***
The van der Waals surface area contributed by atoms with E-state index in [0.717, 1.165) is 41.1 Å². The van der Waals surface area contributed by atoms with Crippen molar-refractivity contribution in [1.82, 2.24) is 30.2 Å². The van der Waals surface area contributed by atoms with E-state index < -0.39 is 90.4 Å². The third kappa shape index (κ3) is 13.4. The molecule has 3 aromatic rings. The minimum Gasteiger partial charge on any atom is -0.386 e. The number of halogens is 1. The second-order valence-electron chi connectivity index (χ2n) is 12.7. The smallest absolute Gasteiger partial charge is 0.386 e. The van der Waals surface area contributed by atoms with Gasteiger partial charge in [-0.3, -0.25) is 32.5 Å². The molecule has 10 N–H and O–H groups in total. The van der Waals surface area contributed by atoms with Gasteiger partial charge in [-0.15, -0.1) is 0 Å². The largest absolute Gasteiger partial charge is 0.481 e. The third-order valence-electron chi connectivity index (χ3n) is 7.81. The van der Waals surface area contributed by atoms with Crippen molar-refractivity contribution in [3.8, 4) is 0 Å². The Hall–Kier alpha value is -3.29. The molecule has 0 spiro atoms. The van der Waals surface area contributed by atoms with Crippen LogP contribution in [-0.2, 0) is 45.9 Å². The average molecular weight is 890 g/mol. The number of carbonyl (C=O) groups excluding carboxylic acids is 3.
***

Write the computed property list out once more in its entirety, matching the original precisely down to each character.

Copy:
The van der Waals surface area contributed by atoms with E-state index in [0.717, 1.165) is 41.1 Å². The van der Waals surface area contributed by atoms with Crippen molar-refractivity contribution in [1.82, 2.24) is 30.2 Å². The van der Waals surface area contributed by atoms with E-state index < -0.39 is 90.4 Å². The third kappa shape index (κ3) is 13.4. The molecule has 3 aromatic rings. The minimum Gasteiger partial charge on any atom is -0.386 e. The number of halogens is 1. The second-order valence-electron chi connectivity index (χ2n) is 12.7. The smallest absolute Gasteiger partial charge is 0.386 e. The van der Waals surface area contributed by atoms with Gasteiger partial charge in [-0.3, -0.25) is 32.5 Å². The molecule has 10 N–H and O–H groups in total. The van der Waals surface area contributed by atoms with Gasteiger partial charge in [-0.15, -0.1) is 0 Å². The largest absolute Gasteiger partial charge is 0.481 e. The third-order valence-electron chi connectivity index (χ3n) is 7.81. The van der Waals surface area contributed by atoms with Crippen molar-refractivity contribution in [3.8, 4) is 0 Å². The Hall–Kier alpha value is -3.29. The molecule has 0 spiro atoms. The van der Waals surface area contributed by atoms with Crippen LogP contribution in [-0.2, 0) is 45.9 Å². The average molecular weight is 890 g/mol. The number of carbonyl (C=O) groups excluding carboxylic acids is 3.